Ring doorbell cameras raise privacy concerns

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Ring doorbell cameras raise privacy concerns
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Ring doorbell cameras raise privacy concerns
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Privacy advocates are raising the alarm on Ring, an Amazon-owned company that produces doorbell cameras. The concerns stem from Ring’s recent partnership with more than 400 law enforcement agencies. The company does not alert customers when their security footage has been subpoenaed by authorities, even if the customer previously declined to provide law enforcement with the video.

“By sending photos and alerts every time the camera detects motion or someone rings the doorbell, the app can create an illusion of a household under siege,” privacy advocate Matthew Guariglia of the Electronic Frontier Foundation told USA Today. “This raises the question: Do you really need Ring, or have Amazon and the police misled you into thinking that you do?”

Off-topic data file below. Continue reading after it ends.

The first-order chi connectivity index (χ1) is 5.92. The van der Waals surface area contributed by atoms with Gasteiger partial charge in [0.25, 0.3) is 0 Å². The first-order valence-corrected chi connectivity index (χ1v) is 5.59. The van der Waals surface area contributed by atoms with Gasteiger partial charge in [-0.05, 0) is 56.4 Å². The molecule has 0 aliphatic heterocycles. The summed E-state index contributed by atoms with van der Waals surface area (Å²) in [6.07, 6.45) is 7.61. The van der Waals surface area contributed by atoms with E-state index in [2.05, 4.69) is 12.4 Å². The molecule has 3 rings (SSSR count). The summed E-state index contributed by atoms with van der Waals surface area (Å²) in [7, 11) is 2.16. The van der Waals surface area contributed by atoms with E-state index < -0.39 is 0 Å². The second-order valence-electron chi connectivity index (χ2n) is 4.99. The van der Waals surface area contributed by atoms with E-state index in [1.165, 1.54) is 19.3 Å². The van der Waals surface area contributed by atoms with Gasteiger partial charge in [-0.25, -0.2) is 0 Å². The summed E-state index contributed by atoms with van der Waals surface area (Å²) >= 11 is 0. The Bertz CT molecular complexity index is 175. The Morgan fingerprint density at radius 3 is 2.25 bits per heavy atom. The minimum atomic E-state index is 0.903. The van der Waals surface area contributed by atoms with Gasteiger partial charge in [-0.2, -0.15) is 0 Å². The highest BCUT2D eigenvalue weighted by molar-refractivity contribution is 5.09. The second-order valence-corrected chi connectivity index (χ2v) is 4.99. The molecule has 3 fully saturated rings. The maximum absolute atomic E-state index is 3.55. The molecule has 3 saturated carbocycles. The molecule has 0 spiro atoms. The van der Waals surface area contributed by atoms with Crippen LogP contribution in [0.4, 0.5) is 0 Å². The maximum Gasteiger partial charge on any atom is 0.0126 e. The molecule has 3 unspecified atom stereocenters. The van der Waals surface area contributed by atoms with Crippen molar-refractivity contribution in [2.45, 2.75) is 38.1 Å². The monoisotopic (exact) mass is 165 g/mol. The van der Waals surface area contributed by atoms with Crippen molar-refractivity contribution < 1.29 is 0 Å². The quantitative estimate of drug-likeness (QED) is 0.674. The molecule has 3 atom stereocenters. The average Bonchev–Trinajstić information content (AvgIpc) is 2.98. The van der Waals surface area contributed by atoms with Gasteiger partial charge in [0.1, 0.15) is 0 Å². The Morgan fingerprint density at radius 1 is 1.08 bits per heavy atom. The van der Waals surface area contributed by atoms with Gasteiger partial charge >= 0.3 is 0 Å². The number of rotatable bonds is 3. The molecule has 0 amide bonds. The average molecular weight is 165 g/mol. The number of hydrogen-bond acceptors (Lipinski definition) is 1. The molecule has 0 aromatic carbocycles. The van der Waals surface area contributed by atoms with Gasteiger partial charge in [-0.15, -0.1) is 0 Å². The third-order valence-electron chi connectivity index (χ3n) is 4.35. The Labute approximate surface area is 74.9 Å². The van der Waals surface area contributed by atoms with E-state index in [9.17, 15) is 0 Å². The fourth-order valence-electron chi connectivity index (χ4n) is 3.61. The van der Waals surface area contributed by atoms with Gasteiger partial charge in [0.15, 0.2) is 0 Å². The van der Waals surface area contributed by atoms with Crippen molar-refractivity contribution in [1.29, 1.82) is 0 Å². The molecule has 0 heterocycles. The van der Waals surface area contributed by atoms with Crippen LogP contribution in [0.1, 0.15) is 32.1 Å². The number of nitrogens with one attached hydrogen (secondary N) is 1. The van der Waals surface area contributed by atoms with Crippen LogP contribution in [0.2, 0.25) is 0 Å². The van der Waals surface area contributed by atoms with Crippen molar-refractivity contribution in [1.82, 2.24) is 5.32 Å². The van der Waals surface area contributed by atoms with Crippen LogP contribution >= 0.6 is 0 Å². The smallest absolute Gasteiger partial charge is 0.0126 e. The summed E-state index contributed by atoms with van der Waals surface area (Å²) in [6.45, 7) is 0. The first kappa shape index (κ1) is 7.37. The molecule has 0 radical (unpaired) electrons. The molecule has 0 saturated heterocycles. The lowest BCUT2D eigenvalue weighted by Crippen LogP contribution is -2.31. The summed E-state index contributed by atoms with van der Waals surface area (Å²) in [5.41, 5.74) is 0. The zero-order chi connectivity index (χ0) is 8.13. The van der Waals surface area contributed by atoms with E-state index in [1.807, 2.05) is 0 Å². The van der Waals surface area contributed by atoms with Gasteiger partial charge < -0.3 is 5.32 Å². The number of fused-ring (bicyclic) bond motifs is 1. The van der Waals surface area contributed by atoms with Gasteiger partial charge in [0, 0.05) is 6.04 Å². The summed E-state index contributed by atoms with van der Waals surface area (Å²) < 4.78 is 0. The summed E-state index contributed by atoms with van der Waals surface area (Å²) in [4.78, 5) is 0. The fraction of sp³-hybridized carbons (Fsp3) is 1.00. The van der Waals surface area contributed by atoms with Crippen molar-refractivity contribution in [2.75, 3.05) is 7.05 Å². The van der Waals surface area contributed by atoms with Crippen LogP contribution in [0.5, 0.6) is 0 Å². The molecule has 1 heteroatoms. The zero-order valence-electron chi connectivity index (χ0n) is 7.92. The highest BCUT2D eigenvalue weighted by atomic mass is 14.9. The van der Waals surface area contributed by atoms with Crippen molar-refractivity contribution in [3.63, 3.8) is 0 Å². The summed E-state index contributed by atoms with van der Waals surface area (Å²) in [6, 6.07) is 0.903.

Amazon and Ring faced significant backlash for their response to the controversy, with many accusing the company of attempting to deceive their customers. “Recent coverage of the Neighbors program is misleading,” the company responded on Twitter. “We want to set the record straight—you are in control of your videos. They are only shared if you post them or provide consent. Police go through Ring when making a request, and you can decline.”

However, as critics have noted, Ring’s comments in response to the situation were not accurate. User videos can be accessed by law enforcement, even if the customer declines. Perhaps more troubling, customers are not alerted by the company when their videos have been subpoenaed by law enforcement.

The situation also raises serious Fifth Amendment concerns. It seems likely that authorities could use a customer’s video surveillance to potentially incriminate the user. Some have even suggested that the doorbell cameras have already been used by authorities to pursue criminal investigations of Ring’s customers.

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